“The moral from my story is that the most interesting things you end up doing, you can’t really plan.”

An observation from Her Excellency Judge Hilary Charlesworth, Australia’s representative on the International Court of Justice (ICJ) when speaking at Queen’s College on Tuesday 25 July.

Judge Charlesworth went on to advise students at the lunch to be open to opportunities.

“Sometimes there’s too much attention given to career planning. To young people, don’t hurry, take your time, don’t feel there’s a set path and you need to progress along it. The most important thing is to be attuned to other possibilities that might come your way. Don’t be too locked into the idea there are set steps in a career.”

Judge Charlesworth’s career, now as one of 15 judges on the ICJ, the first Australian woman and only the fifth female permanent judge in the ICJ’s history, is indeed evidence of embracing opportunities.

On graduating from Arts/Law at the University of Melbourne, she became an associate to High Court Judge the late Sir Ninian Stephen, who encouraged her to pursue a Doctorate of Juridical Science at Harvard Law School. This was when she decided to pursue a career in academia. Teaching at the University of Melbourne, University of Adelaide and the Australian National University, Judge Charlesworth then returned to Melbourne as the Harrison Moore Professor of Law. Her research included the structure of the international legal system, peacebuilding, human rights international humanitarian law, international legal theory, with particular focus on feminist approaches to international law, and the art of international law.

Now having served on the ICJ since 2021, Judge Charlesworth has been nominated to continue her role for a further nine-year term with elections to take place in November. Judge Charlesworth said her role on the ICJ can be overwhelming with cases coming in thick and fast, ranging from land and maritime border disputes to offering advisory opinions on the legal obligations of Israel’s occupation of Palestinian territory, and the legal consequences of climate change.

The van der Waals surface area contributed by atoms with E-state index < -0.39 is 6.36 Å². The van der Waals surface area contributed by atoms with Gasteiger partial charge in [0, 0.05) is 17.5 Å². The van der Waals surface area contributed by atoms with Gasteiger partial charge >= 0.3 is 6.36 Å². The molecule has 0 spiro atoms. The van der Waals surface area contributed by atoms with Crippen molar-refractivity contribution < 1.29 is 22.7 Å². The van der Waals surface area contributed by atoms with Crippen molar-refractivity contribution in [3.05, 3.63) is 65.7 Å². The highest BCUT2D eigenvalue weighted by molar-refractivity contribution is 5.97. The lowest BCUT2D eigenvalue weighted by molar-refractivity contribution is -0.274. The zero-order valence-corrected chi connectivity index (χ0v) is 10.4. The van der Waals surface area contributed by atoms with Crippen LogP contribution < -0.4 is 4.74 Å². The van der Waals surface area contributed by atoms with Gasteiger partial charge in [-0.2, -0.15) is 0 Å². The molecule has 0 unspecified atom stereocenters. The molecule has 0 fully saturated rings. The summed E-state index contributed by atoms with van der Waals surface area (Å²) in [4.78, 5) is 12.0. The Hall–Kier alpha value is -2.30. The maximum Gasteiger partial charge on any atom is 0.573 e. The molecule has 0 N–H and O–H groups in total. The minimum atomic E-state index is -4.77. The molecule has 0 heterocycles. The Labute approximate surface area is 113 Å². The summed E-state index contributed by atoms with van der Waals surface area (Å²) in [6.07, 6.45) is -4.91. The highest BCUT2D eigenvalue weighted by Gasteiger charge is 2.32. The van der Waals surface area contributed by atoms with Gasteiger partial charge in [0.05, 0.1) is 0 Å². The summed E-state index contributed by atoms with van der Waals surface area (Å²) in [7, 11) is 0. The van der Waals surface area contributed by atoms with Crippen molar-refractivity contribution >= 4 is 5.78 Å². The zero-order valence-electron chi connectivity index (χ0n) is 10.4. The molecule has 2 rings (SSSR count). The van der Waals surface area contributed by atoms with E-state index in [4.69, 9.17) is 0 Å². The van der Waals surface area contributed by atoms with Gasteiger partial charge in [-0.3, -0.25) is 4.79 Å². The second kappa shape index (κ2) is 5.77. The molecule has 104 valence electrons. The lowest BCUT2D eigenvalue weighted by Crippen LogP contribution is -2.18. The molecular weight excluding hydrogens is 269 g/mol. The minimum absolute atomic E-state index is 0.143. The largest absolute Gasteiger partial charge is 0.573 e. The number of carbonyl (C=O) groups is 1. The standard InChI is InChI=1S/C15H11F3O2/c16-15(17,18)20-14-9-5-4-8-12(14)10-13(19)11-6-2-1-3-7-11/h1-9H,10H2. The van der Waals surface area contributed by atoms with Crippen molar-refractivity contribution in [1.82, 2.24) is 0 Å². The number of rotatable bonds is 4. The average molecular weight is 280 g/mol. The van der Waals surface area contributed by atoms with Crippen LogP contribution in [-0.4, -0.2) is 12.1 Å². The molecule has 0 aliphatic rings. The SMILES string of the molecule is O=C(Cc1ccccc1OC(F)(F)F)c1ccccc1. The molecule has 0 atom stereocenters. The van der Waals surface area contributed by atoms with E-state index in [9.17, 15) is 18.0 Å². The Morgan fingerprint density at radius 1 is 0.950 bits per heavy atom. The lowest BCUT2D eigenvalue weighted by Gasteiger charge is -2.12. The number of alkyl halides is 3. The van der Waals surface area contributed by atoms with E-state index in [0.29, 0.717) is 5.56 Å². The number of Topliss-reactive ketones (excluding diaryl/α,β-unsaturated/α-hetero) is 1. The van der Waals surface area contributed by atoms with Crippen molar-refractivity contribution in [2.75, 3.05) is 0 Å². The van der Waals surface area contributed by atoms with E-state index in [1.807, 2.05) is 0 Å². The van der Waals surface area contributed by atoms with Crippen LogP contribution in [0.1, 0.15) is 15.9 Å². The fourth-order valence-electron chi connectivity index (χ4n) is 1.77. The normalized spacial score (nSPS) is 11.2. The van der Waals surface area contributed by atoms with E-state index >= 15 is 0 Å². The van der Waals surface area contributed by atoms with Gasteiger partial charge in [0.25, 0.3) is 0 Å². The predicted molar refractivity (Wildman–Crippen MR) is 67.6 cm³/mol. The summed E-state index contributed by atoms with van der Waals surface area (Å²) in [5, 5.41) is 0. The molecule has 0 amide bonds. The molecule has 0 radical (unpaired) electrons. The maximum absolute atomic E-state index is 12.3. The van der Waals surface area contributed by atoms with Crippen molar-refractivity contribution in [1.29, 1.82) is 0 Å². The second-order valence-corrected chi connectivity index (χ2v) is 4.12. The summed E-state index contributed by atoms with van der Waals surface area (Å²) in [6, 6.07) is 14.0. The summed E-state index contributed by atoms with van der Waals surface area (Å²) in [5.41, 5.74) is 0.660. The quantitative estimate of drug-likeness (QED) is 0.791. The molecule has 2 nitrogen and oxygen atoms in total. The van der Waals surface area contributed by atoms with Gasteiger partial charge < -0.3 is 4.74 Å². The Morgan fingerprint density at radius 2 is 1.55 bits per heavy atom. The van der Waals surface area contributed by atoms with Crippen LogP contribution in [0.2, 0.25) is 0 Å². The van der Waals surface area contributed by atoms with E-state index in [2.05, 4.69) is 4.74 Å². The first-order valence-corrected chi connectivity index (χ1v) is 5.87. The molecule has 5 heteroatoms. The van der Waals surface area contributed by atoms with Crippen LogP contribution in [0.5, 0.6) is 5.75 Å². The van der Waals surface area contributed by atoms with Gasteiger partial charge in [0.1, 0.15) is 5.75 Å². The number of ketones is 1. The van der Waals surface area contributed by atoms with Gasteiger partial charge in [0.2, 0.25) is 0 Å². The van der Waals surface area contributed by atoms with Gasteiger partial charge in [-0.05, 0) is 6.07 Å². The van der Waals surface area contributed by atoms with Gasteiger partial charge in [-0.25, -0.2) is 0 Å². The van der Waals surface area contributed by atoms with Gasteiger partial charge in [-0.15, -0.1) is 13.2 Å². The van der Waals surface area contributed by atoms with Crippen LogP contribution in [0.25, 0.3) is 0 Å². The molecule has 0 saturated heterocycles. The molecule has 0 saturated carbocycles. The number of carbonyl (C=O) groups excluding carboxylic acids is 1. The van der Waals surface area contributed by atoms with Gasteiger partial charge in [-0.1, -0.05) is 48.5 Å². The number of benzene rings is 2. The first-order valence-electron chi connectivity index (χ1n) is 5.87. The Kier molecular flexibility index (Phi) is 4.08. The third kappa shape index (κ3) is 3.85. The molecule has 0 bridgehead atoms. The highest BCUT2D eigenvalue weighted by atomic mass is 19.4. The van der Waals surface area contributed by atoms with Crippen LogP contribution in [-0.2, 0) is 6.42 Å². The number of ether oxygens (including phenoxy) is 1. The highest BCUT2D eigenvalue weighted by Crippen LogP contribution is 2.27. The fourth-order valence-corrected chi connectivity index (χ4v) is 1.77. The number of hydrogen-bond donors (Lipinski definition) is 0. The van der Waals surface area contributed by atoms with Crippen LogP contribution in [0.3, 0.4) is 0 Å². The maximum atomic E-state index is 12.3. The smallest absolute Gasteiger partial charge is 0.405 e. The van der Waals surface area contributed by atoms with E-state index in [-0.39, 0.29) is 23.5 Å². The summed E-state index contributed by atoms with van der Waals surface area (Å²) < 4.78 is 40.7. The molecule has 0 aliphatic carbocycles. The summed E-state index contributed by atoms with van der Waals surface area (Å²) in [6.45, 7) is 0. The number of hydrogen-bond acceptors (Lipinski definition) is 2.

As an international body, the appropriate use of language is very important. Judge Charlesworth has already made her mark by changing the rules of the ICJ to remove gendered language. No small undertaking. With the Court’s official languages being both English and French, she drew attention to the importance of learning a language other than English.

“The advice I give to anyone generally working in the international sphere is that languages are critical. Having knowledge of any other language besides English, if you can, is completely worthwhile. It’s never too late to learn another language.”



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